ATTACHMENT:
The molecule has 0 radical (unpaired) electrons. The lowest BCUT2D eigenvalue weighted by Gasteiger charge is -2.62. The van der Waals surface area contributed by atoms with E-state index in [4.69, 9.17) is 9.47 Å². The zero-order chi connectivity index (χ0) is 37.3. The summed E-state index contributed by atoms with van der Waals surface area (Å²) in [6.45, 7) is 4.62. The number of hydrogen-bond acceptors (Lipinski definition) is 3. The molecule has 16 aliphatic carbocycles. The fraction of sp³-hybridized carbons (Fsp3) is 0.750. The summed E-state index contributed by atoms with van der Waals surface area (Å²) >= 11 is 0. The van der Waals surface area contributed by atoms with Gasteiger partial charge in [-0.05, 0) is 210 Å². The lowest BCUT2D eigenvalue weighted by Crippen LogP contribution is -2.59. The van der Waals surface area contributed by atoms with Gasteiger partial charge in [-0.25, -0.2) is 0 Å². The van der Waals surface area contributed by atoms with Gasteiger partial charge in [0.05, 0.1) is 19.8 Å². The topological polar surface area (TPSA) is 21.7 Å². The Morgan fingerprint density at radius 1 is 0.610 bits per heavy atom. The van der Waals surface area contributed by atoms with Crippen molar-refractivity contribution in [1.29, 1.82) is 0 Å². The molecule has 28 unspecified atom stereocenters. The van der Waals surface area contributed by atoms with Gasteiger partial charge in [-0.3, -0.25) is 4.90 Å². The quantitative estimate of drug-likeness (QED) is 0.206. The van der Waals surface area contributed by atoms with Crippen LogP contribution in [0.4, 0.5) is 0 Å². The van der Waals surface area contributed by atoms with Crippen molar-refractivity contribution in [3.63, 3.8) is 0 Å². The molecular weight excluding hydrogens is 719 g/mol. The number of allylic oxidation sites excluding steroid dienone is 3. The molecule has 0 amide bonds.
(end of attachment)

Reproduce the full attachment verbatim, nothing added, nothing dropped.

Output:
The molecule has 0 radical (unpaired) electrons. The lowest BCUT2D eigenvalue weighted by Gasteiger charge is -2.62. The van der Waals surface area contributed by atoms with E-state index in [4.69, 9.17) is 9.47 Å². The zero-order chi connectivity index (χ0) is 37.3. The summed E-state index contributed by atoms with van der Waals surface area (Å²) in [6.45, 7) is 4.62. The number of hydrogen-bond acceptors (Lipinski definition) is 3. The molecule has 16 aliphatic carbocycles. The fraction of sp³-hybridized carbons (Fsp3) is 0.750. The summed E-state index contributed by atoms with van der Waals surface area (Å²) >= 11 is 0. The van der Waals surface area contributed by atoms with Gasteiger partial charge in [-0.05, 0) is 210 Å². The lowest BCUT2D eigenvalue weighted by Crippen LogP contribution is -2.59. The van der Waals surface area contributed by atoms with Gasteiger partial charge in [-0.25, -0.2) is 0 Å². The van der Waals surface area contributed by atoms with Gasteiger partial charge in [0.05, 0.1) is 19.8 Å². The topological polar surface area (TPSA) is 21.7 Å². The Morgan fingerprint density at radius 1 is 0.610 bits per heavy atom. The van der Waals surface area contributed by atoms with Crippen molar-refractivity contribution in [1.29, 1.82) is 0 Å². The molecule has 28 unspecified atom stereocenters. The van der Waals surface area contributed by atoms with Gasteiger partial charge in [-0.3, -0.25) is 4.90 Å². The quantitative estimate of drug-likeness (QED) is 0.206. The van der Waals surface area contributed by atoms with Crippen LogP contribution in [0.4, 0.5) is 0 Å². The van der Waals surface area contributed by atoms with Crippen molar-refractivity contribution in [3.63, 3.8) is 0 Å². The molecular weight excluding hydrogens is 719 g/mol. The number of allylic oxidation sites excluding steroid dienone is 3. The molecule has 0 amide bonds.